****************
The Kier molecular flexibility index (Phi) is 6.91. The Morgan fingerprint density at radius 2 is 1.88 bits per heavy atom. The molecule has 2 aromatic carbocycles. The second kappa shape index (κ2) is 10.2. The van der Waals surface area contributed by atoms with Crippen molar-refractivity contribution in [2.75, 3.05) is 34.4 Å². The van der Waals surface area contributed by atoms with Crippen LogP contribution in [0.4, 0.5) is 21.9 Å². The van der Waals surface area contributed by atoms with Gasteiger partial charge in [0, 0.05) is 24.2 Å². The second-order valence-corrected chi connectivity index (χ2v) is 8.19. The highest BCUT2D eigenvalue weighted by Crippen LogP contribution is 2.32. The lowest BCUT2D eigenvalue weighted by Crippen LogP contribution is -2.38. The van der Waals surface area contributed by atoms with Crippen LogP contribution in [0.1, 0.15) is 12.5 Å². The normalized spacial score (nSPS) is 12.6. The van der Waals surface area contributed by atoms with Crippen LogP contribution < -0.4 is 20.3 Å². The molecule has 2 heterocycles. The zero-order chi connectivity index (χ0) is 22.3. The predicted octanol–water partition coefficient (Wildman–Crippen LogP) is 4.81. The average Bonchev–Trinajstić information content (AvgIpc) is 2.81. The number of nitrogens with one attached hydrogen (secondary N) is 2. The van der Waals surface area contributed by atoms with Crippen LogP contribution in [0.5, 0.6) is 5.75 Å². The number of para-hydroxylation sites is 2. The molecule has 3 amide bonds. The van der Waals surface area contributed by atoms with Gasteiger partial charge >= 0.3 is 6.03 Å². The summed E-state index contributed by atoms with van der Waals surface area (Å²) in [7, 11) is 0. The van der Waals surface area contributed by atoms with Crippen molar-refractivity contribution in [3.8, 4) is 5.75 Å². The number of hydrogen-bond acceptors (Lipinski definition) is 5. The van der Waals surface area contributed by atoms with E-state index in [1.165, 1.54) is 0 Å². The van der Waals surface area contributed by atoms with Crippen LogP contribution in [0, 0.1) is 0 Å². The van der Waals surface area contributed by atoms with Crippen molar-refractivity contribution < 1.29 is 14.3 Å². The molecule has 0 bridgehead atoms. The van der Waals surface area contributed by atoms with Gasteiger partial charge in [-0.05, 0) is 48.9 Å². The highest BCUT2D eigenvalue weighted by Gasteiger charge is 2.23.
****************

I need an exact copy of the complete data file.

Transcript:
The Kier molecular flexibility index (Phi) is 6.91. The Morgan fingerprint density at radius 2 is 1.88 bits per heavy atom. The molecule has 2 aromatic carbocycles. The second kappa shape index (κ2) is 10.2. The van der Waals surface area contributed by atoms with Crippen molar-refractivity contribution in [2.75, 3.05) is 34.4 Å². The van der Waals surface area contributed by atoms with Crippen LogP contribution in [0.4, 0.5) is 21.9 Å². The van der Waals surface area contributed by atoms with Gasteiger partial charge in [0, 0.05) is 24.2 Å². The second-order valence-corrected chi connectivity index (χ2v) is 8.19. The highest BCUT2D eigenvalue weighted by Crippen LogP contribution is 2.32. The lowest BCUT2D eigenvalue weighted by Crippen LogP contribution is -2.38. The van der Waals surface area contributed by atoms with Crippen LogP contribution in [0.1, 0.15) is 12.5 Å². The normalized spacial score (nSPS) is 12.6. The van der Waals surface area contributed by atoms with Crippen LogP contribution < -0.4 is 20.3 Å². The molecule has 2 heterocycles. The zero-order chi connectivity index (χ0) is 22.3. The predicted octanol–water partition coefficient (Wildman–Crippen LogP) is 4.81. The average Bonchev–Trinajstić information content (AvgIpc) is 2.81. The number of nitrogens with one attached hydrogen (secondary N) is 2. The van der Waals surface area contributed by atoms with Crippen LogP contribution in [0.5, 0.6) is 5.75 Å². The number of para-hydroxylation sites is 2. The molecule has 3 amide bonds. The van der Waals surface area contributed by atoms with Gasteiger partial charge >= 0.3 is 6.03 Å². The summed E-state index contributed by atoms with van der Waals surface area (Å²) in [7, 11) is 0. The van der Waals surface area contributed by atoms with Crippen molar-refractivity contribution in [3.8, 4) is 5.75 Å². The number of hydrogen-bond acceptors (Lipinski definition) is 5. The van der Waals surface area contributed by atoms with E-state index in [1.165, 1.54) is 0 Å². The van der Waals surface area contributed by atoms with Crippen LogP contribution in [0, 0.1) is 0 Å². The van der Waals surface area contributed by atoms with Crippen molar-refractivity contribution < 1.29 is 14.3 Å². The molecule has 0 bridgehead atoms. The van der Waals surface area contributed by atoms with Gasteiger partial charge in [-0.05, 0) is 48.9 Å². The highest BCUT2D eigenvalue weighted by Gasteiger charge is 2.23.